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10 Mysterious Acoustic Anomalies
Sound is a huge part of life, and the world is full of acoustic oddities just waiting to be discovered. From unique forest resonance to baffling sound spots that defy the laws of acoustics, check out the following audio anomalies from around the world!
10 The Bench of Whispers—Alameda Park, Spain
Suppose you stroll through the beautiful Alameda Park in Santiago de Compostela, Spain. In that case, you’ll be treated to some spectacular views—idyllic gardens, stunning tiered steps, and impressive historical statues. You’ll also come across something that isn’t so spectacular at first glance—an innocent-looking stone bench.
But this humble bench is a banco acústico—meaning acoustic bench. Known as the Bench of Whispers, the semicircle shape and physical position mean it has a unique auditorial characteristic.
If you take a seat at one end of the bench, put your head against the back of it, and even just whisper, the sound of your voice will travel to the other end of the bench. Not only that, but your voice will be heard as loud or maybe louder than originally spoken.
The bench was built in the park in 1916, and the unique acoustic properties were quickly discovered by courting couples. The bench became a popular spot for romantic rendezvous during the Francoist dictatorship, where young unmarried couples were banned from touching or even speaking to each other in public.
It’s not known whether anyone sitting in the center of the bench can hear the secrets and whispers being spoken. If they can, let’s hope they can keep a secret!
But if you can’t make it to Spain, you can find similar benches in other places, including New York’s Central Park.
9 The Center of the Universe—Tulsa, Oklahoma
In downtown Tulsa, there’s a small concrete circle that sits in the center of a larger brick circle known as the “Center of the Universe.” It has a rather unassuming appearance, but it’s a fairly unknown and acoustic phenomenon.
Stand in the center of the circle, make a noise, and the sound of your voice will echo back at you even louder—like a private echo chamber. Legend has it that something as loud as a foghorn could sound in the middle of the circle, and those standing outside it wouldn’t hear anything.
Although this is probably an exaggerated tale, the sound of the person’s voice in the middle of the circle does sound distorted to those on the outside. It’s a bizarre and fascinating effect that is thought to result from the sound bouncing off a nearby planter. But, although this acoustic oddity has been studied by many people, the definite cause of it remains a mystery.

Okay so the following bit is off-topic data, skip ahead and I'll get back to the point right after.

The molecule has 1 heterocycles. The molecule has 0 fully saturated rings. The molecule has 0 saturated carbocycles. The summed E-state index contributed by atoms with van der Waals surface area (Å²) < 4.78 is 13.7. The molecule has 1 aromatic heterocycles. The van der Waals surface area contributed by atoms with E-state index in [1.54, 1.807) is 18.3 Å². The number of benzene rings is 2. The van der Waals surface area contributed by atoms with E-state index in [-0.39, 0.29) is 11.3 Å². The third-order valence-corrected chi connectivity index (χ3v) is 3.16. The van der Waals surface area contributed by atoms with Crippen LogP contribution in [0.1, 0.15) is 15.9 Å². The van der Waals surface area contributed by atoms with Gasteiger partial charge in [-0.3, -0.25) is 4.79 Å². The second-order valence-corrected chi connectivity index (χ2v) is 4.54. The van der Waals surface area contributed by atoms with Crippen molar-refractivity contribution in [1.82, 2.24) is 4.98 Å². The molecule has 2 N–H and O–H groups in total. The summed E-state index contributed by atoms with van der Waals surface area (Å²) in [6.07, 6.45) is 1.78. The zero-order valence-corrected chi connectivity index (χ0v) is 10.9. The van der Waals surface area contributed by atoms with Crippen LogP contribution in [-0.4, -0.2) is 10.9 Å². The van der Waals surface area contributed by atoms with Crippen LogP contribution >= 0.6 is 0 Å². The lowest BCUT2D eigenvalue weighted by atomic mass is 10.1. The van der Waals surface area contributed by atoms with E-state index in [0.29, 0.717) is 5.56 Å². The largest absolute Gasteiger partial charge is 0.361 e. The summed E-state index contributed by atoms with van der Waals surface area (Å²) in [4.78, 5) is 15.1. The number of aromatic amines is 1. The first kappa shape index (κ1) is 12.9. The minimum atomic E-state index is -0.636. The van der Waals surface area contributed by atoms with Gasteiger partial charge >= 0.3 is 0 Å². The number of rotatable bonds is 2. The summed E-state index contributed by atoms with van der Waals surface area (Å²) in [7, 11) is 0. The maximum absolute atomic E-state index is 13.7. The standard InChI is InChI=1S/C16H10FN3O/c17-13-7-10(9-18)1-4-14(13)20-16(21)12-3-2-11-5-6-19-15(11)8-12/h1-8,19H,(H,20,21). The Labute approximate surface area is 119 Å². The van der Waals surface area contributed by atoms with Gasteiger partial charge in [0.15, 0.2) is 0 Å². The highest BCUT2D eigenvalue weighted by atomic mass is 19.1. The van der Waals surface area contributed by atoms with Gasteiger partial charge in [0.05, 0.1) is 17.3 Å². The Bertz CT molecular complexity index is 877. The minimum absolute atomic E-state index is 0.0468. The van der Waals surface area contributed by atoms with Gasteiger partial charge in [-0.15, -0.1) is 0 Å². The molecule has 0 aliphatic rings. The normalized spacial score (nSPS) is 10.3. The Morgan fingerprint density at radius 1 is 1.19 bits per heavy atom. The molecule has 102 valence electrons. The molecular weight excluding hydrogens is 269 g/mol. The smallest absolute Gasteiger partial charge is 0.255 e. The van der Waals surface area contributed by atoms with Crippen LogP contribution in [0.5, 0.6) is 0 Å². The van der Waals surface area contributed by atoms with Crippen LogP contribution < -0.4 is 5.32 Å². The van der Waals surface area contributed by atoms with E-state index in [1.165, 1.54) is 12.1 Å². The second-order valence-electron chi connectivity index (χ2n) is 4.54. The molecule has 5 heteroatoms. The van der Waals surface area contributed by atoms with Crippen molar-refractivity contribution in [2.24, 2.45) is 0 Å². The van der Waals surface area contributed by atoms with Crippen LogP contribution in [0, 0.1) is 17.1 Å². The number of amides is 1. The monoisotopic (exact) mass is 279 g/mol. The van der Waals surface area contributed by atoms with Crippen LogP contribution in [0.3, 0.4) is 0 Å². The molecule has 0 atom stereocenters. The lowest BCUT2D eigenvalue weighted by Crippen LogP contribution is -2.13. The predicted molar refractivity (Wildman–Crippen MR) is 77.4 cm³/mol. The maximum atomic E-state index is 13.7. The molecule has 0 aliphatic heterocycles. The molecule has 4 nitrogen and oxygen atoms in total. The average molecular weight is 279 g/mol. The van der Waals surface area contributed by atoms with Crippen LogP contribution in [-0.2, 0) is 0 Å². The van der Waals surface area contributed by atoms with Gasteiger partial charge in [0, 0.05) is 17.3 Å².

8 Lake George Mystery Spot—Lake George, New York
Just like the “Center of the Universe,” a stone circle behind the Lake George visitor center in New York is the site of a sound anomaly that defies the laws of acoustics. In the middle of the circle, two metal rails cross over each other, forming an X shape that marks the “mystery spot.”
It’s here that you can witness a mysterious natural phenomenon. If you stand directly on the X and face the lake, anything you shout will echo back to you as if it’s come from another dimension. But there’s a catch—only you will hear it and only on that exact spot, so you may get a few surprised looks from outsiders unaware of this acoustic phenomenon!
Many theories have come up about how this acoustical wonder happens. Some say that sounds rebound off the semicircle stone wall, whereas others say it’s to do with the position of the mountains and the lake.
Probably the most interesting explanation is a local legend from Native American culture. It’s said that long ago, an ancient god appeared at the mystery spot where his wisdom echoed around the lake. Whatever causes this natural phenomenon, the Lake George mystery spot is a well-kept secret hidden in plain sight!
7 Grand Central Terminal Whispering Gallery—Manhattan, New York
In the Grand Central Station Terminal in Manhattan, there’s a domed walkway intersection on the lower floor. Put your ear against the tiling of the intersection, and you’ll discover something amazing—a whispering gallery. Even the quietest of sounds can be heard over the bustle of the crowds.
This fascinating acoustical phenomenon happens because of the perfect arches that make up the station gallery. The tiling is a unique and distinctive design known as Gustavino—named after the patented methods of Rafael Gustavino, a Spanish tile worker. Gustavino’s intricate work can be viewed in the station and around the city.
In 2012, the tilework was set to undergo restoration, but the Metropolitan Transport Authority promised that the treasured acoustical anomaly would not be disturbed.
6 The Ear of Dionysius—Syracuse, Italy
The Ear of Dionysius is a teardrop-shaped cavern located in Syracuse, Italy. The cave alone is mightily impressive, but even more astonishing are its acoustic properties. Even the softest sounds can be heard through the top of the cave, around 72 feet (22 meters) up!
Distinguished by a narrow tunnel that opens out into a huge cavern below, the cave is believed to have originated from an early limestone quarry. However, some people think the distinctive shape was caused by a natural process and has been preserved due to respect for its unique acoustic properties, which were thought to be sacred.